27 July 2001
‘Legislation costs farmers dear’

By Mike Stones

EXTRA costs in complying with environmental and animal welfare legislation are blunting UK competitiveness in world markets, warns a Tory farm spokesman.

“It is a fundamental issue which no one seems willing to recognise or able to answer,” said James Paice, MP for Cambridge south east.

Mr Paice was speaking at the Country Land and Business Association Game Fair, at Shuttleworth Old Warden Park, Bedfordshire, on Friday (27 July).

“Imposing restrictions on production, in the form of control on pesticides, fertilisers and antibiotics puts UK producers at an absurd disadvantage,” he said.

The only way to ensure fair competition was either to restrict imports or compensate producers for income loss, said Mr Paice.

“Farmers should be set free to run their businesses unrestricted by government controls and restrictions.

Speaking at another seminar at the Game Fair, Notts farmer Mark Spencer said that new farming entrants have no future solely growing wheat and barley.

The former chairman of the National Federation of Young Farmers Clubs said that producers must look to other sources of income.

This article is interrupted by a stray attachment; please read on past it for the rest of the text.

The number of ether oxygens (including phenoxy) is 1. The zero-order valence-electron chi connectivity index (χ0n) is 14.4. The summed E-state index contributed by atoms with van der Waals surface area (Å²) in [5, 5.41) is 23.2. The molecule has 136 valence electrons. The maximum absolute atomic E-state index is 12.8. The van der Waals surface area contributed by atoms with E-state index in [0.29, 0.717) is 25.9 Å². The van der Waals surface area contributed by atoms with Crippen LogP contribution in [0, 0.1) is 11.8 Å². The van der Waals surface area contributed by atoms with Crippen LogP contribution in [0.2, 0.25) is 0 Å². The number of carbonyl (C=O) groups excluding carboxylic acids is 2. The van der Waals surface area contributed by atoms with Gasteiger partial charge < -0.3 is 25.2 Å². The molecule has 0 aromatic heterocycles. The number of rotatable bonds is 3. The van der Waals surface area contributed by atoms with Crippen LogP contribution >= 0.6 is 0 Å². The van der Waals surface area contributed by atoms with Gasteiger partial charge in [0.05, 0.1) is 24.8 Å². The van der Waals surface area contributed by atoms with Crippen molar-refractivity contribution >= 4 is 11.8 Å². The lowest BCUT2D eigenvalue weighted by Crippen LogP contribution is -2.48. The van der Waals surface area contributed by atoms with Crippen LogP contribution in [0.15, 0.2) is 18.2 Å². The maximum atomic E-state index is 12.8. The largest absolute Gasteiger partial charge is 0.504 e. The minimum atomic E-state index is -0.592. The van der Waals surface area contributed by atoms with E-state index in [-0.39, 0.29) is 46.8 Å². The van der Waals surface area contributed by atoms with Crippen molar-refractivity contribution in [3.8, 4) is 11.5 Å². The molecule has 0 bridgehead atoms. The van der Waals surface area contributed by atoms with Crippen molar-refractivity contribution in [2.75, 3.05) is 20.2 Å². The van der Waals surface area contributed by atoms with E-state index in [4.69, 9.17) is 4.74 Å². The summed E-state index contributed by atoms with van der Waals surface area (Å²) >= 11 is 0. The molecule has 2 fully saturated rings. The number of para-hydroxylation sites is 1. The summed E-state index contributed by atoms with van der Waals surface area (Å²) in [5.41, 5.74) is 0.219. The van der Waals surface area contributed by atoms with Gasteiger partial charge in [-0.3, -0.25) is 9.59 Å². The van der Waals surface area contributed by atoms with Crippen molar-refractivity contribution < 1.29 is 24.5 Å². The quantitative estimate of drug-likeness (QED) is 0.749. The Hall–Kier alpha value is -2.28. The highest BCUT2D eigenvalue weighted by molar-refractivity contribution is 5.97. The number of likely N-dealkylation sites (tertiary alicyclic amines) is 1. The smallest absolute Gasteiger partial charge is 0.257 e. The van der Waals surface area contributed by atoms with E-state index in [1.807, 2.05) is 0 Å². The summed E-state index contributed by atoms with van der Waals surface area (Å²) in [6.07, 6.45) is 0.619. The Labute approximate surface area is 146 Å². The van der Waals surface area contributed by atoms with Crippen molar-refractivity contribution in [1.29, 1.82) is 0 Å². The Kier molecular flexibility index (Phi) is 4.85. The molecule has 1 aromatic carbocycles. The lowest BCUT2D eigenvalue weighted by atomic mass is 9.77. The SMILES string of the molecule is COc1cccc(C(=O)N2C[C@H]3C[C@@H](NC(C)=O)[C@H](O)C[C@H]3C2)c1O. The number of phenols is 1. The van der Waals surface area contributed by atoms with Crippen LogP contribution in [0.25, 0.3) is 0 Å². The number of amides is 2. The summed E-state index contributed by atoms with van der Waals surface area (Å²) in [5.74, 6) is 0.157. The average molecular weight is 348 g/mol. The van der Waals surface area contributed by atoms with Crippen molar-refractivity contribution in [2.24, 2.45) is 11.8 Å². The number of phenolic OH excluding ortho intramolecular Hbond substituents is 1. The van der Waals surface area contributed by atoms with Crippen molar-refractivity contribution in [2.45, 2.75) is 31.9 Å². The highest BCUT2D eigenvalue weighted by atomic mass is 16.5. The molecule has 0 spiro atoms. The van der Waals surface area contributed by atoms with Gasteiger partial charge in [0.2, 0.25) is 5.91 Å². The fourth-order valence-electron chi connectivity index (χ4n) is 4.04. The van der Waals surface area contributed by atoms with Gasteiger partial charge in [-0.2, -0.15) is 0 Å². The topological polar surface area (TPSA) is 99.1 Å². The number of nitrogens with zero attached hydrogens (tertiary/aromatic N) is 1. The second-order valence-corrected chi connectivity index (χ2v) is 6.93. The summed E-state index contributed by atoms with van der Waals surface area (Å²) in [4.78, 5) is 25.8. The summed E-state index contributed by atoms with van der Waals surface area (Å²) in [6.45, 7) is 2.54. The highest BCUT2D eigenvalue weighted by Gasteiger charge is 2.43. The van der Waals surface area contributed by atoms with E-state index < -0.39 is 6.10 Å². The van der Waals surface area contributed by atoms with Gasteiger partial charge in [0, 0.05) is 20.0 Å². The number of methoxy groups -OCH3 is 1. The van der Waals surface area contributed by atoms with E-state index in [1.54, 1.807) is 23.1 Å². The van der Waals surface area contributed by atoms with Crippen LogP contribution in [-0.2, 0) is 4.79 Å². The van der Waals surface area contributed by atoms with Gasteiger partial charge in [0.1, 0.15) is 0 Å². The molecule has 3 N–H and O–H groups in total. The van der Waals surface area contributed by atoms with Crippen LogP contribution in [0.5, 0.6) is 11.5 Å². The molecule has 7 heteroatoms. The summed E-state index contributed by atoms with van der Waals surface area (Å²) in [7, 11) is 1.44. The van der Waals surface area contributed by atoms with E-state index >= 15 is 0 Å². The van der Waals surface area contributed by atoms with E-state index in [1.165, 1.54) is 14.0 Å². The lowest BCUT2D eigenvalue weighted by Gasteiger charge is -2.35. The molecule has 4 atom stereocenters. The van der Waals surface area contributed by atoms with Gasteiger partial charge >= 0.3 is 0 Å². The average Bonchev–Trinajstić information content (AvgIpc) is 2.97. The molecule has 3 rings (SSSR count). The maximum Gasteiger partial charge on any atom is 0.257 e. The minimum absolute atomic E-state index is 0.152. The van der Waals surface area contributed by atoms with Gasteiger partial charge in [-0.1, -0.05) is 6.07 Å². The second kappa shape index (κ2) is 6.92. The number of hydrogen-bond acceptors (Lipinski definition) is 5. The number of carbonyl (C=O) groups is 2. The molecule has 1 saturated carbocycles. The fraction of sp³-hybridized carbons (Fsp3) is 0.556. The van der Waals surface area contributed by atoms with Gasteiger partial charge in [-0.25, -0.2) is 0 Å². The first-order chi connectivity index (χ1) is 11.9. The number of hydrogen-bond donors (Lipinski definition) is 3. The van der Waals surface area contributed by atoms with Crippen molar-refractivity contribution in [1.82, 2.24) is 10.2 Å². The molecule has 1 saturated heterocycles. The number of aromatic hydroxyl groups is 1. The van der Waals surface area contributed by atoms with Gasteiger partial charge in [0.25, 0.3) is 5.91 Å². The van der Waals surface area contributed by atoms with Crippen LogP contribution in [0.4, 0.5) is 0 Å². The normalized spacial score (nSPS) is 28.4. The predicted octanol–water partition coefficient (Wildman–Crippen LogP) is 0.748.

“New entrants should regard themselves as countryside business people not simply growers of wheat and barley.

Theres no long-term financially secure future solely in cereal production,” said Mr Spencer.

Government help was needed to encourage more countryside entrepreneurs, and farmers should consider adapting their premises for light industrial use.

Encouraging new entrants into farming depended on more than just employment opportunities, he added.

Providing houses that young people could afford to buy, a transport network and the opportunities for social life were all key issues for rural development.”

The Game Fair, the UKs largest outdoor countryside event this year, continues over Saturday and Sunday.

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